Build Ring: The bottom of the waste paper basket that when flipped over, serves as a lipped platform onto which towers are built.

Instruction Cards: Cards that provide the building criteria for the various types of paper towers, rules of gameplay per round, and point attributions.

Piece sizes: Small. (1’’ x 2’’) Medium. (2’’ x 2’’ ) Large. (3’’ x 3’’ )

Point Calculation: A player receives a point for every round won. Players decide how many rounds will be played in a game to predetermine its end. The player with the most points at the end of the game wins!

*Quick tip: Place all the extra pieces not in play underneath the waste paper basket to avoid confusion when calculating scores.

Step 5: Classic Style Rounds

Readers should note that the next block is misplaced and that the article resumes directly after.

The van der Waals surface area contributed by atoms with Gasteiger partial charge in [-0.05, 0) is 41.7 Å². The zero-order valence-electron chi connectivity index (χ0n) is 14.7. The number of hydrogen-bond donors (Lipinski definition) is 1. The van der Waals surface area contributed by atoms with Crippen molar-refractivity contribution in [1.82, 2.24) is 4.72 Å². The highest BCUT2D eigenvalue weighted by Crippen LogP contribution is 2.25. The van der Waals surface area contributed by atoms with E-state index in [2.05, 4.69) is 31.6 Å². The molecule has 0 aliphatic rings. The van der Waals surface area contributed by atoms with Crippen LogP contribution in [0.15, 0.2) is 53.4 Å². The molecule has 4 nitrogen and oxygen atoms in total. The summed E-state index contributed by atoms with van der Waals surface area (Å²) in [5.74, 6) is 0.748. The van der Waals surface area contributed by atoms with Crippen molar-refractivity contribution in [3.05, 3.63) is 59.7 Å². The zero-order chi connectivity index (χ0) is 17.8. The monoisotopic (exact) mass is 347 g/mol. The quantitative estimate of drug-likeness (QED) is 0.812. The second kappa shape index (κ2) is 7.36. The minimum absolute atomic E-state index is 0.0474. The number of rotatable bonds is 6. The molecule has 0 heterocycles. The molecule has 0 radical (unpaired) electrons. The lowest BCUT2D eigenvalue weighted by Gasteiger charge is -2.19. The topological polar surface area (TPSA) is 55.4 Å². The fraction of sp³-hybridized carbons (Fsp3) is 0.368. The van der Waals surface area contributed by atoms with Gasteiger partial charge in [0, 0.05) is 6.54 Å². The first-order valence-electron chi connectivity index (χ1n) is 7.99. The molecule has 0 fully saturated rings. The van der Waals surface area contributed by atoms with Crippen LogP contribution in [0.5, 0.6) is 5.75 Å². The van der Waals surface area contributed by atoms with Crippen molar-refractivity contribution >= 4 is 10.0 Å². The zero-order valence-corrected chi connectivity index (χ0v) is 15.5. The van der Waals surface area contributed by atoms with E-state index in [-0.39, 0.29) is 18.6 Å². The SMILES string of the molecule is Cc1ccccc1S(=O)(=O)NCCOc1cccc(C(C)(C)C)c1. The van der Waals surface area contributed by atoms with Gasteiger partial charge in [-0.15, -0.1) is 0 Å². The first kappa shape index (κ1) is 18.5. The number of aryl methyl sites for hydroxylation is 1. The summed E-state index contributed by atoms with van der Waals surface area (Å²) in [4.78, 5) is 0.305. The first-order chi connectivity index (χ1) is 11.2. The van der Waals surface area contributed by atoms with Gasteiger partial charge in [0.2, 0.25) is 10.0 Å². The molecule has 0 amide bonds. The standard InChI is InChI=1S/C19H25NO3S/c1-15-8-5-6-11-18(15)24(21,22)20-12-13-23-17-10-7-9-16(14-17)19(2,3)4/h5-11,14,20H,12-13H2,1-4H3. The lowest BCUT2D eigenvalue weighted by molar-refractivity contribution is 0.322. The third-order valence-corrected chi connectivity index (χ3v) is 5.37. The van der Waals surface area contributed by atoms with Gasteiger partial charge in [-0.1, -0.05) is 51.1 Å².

Classic Gameplay: First, turn the waste paper basket upside down.Stack towers of crumpled paper on the base of the paper waste basket according to the criteria of the dealt instruction card.

*All iterations of gameplay can be played alone and in small or large groups!

To download a PDF of all of the iterations of gameplay refer back to Step 3!

Step 6: As Intended Rounds

As Intended Gameplay: First, place the waste paper basket right side up. Then, gather your prepared paperclips and follow the dealt instruction card.

*All iterations of gameplay can be played alone and in small or large groups! To download a PDF of all of the iterations of gameplay in one document, refer back to Step 3!

Step 7: Caged Round

Caged Gameplay: First, place the waste paper basket upside down. Then, gather your prepared paperclips and follow the dealt instruction card.

*All iterations of gameplay can be played alone and in small or large groups! To download a PDF of all of the iterations of gameplay in one document, refer back to Step 3!